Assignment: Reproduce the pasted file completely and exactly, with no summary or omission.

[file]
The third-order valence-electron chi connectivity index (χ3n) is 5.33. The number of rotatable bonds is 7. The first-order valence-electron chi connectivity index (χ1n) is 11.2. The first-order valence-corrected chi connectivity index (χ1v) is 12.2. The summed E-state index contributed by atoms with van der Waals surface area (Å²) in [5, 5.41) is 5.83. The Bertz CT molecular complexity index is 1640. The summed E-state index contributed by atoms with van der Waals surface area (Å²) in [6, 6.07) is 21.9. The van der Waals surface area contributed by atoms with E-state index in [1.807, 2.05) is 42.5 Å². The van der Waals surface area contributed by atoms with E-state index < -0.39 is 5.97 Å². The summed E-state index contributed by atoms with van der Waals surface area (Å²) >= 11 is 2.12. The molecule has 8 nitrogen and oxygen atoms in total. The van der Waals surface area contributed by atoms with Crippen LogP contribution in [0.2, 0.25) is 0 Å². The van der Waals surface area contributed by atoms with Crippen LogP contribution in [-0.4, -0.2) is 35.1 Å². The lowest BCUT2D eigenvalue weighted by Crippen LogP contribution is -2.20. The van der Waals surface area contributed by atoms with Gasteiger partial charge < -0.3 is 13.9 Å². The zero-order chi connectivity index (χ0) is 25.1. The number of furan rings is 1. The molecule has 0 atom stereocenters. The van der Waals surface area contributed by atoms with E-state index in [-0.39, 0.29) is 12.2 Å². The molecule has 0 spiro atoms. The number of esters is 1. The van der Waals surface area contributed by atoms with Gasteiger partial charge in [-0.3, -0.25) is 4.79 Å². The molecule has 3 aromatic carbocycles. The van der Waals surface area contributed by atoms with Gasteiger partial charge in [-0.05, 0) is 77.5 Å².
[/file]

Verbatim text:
The third-order valence-electron chi connectivity index (χ3n) is 5.33. The number of rotatable bonds is 7. The first-order valence-electron chi connectivity index (χ1n) is 11.2. The first-order valence-corrected chi connectivity index (χ1v) is 12.2. The summed E-state index contributed by atoms with van der Waals surface area (Å²) in [5, 5.41) is 5.83. The Bertz CT molecular complexity index is 1640. The summed E-state index contributed by atoms with van der Waals surface area (Å²) in [6, 6.07) is 21.9. The van der Waals surface area contributed by atoms with E-state index in [1.807, 2.05) is 42.5 Å². The van der Waals surface area contributed by atoms with E-state index < -0.39 is 5.97 Å². The summed E-state index contributed by atoms with van der Waals surface area (Å²) >= 11 is 2.12. The molecule has 8 nitrogen and oxygen atoms in total. The van der Waals surface area contributed by atoms with Crippen LogP contribution in [0.2, 0.25) is 0 Å². The van der Waals surface area contributed by atoms with Crippen LogP contribution in [-0.4, -0.2) is 35.1 Å². The lowest BCUT2D eigenvalue weighted by Crippen LogP contribution is -2.20. The van der Waals surface area contributed by atoms with Gasteiger partial charge < -0.3 is 13.9 Å². The zero-order chi connectivity index (χ0) is 25.1. The number of furan rings is 1. The molecule has 0 atom stereocenters. The van der Waals surface area contributed by atoms with E-state index in [-0.39, 0.29) is 12.2 Å². The molecule has 0 spiro atoms. The number of esters is 1. The van der Waals surface area contributed by atoms with Gasteiger partial charge in [-0.3, -0.25) is 4.79 Å². The molecule has 3 aromatic carbocycles. The van der Waals surface area contributed by atoms with Gasteiger partial charge in [-0.05, 0) is 77.5 Å².